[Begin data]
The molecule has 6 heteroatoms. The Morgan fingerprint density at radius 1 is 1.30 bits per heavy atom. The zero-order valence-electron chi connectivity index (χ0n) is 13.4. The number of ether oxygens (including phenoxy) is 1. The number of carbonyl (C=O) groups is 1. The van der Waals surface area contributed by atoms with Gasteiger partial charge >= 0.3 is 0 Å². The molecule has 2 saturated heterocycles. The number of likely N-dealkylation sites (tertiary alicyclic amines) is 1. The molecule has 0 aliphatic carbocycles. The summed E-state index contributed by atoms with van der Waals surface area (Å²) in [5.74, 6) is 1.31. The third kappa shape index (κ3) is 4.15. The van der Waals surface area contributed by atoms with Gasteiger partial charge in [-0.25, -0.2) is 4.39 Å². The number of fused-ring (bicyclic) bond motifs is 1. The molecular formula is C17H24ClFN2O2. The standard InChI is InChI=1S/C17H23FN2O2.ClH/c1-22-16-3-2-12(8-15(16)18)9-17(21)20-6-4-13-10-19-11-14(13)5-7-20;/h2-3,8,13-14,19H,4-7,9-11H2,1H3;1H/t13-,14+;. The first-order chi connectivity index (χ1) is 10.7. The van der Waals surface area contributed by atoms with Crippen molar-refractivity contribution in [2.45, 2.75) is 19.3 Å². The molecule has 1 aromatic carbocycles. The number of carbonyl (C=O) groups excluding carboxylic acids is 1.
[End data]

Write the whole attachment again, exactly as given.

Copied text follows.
The molecule has 6 heteroatoms. The Morgan fingerprint density at radius 1 is 1.30 bits per heavy atom. The zero-order valence-electron chi connectivity index (χ0n) is 13.4. The number of ether oxygens (including phenoxy) is 1. The number of carbonyl (C=O) groups is 1. The van der Waals surface area contributed by atoms with Gasteiger partial charge >= 0.3 is 0 Å². The molecule has 2 saturated heterocycles. The number of likely N-dealkylation sites (tertiary alicyclic amines) is 1. The molecule has 0 aliphatic carbocycles. The summed E-state index contributed by atoms with van der Waals surface area (Å²) in [5.74, 6) is 1.31. The third kappa shape index (κ3) is 4.15. The van der Waals surface area contributed by atoms with Gasteiger partial charge in [-0.25, -0.2) is 4.39 Å². The number of fused-ring (bicyclic) bond motifs is 1. The molecular formula is C17H24ClFN2O2. The standard InChI is InChI=1S/C17H23FN2O2.ClH/c1-22-16-3-2-12(8-15(16)18)9-17(21)20-6-4-13-10-19-11-14(13)5-7-20;/h2-3,8,13-14,19H,4-7,9-11H2,1H3;1H/t13-,14+;. The first-order chi connectivity index (χ1) is 10.7. The van der Waals surface area contributed by atoms with Crippen molar-refractivity contribution in [2.45, 2.75) is 19.3 Å². The molecule has 1 aromatic carbocycles. The number of carbonyl (C=O) groups excluding carboxylic acids is 1.